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UN GA Approves Updated Resolution on Human Rights in Russian-Occupied Crimea

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Following the resolution against the Russian-occupied Crimea, the Black and Azov Seas militarisation, the United Nations General Assembly adopted a new version of the “Human Rights Situation in the Autonomous Republic of Crimea and Sevastopol, Ukraine” resolution. It condemns human rights violations by the aggressor country, Crimea annexation, and occupation.

That is the fifth resolution of the UN General Assembly on human rights issues in the occupied Crimea and the ninth one within the international response to the Russian occupation of the Ukrainian Peninsula.

As the Ministry of Foreign Affairs of Ukraine noted, the resolution will promote the creation of the Crimean Platform, initiated by the Ukrainian authorities.

According to Ukraine’s foreign minister Dmytro Kuleba, the document shows numerous human rights violations on the peninsula and states that:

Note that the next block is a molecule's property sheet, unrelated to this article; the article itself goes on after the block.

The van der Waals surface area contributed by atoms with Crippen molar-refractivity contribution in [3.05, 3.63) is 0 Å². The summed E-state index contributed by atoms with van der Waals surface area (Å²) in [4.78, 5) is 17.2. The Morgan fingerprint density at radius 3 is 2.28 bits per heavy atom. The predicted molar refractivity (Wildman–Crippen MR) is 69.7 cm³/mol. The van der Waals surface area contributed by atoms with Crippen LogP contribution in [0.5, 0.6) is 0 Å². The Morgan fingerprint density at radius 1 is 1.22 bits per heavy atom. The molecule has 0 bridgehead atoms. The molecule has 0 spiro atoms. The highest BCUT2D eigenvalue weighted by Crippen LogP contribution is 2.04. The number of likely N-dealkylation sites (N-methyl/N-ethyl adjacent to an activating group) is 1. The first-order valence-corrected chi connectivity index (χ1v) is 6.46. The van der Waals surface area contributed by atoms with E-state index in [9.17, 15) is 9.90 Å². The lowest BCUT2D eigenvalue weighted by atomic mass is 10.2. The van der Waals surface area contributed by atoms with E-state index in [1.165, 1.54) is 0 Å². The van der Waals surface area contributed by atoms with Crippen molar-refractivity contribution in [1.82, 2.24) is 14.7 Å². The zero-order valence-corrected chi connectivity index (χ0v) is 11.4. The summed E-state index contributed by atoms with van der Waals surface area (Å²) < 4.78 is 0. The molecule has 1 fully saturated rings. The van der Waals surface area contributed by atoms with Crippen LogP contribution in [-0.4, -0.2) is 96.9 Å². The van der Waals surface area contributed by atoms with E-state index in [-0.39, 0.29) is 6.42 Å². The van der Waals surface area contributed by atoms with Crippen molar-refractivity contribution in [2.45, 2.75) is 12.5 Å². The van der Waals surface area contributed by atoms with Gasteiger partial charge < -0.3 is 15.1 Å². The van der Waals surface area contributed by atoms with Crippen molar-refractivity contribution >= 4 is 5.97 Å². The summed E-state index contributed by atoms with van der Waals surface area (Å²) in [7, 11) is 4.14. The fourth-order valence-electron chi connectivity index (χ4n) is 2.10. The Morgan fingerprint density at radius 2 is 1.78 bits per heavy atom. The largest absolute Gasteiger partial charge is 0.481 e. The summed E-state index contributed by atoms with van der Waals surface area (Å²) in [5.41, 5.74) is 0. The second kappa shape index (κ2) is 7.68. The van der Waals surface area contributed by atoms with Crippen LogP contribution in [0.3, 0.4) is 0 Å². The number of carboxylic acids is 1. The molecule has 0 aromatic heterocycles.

• Russian officials and bodies in Crimea are illegitimate. At the UN level, it has been recorded for the first time that these officials are “Russia’s occupying power;”
  • Russia does not fulfil its international obligations in the field of human rights and international humanitarian law;
  • Russia uses the coronavirus pandemic to impose unjustified restrictive measures in Crimea;
  • Russia depletes the natural resources of Crimea and conducts subversive economic activities;
  • Russia does not give Crimean residents access to the Ukrainian education system and violates their religious rights;
  • Russia hinders the preservation of Ukrainian’s national identity in Crimea.

Also, for the first time, the term “civilian journalists” was included in the resolution. Kuleba stressed that this is a significant result of the Ukrainian Foreign Ministry’s campaign to protect journalists and activists working under occupation.

In addition, the UN General Assembly called on Russia to provide monitoring missions with unhindered and full access to Crimea, as well as to release all Ukrainian Kremlin political prisoners, including Emir-Usein Kuku and Server Mustafayev.

Bohdan Marusyak

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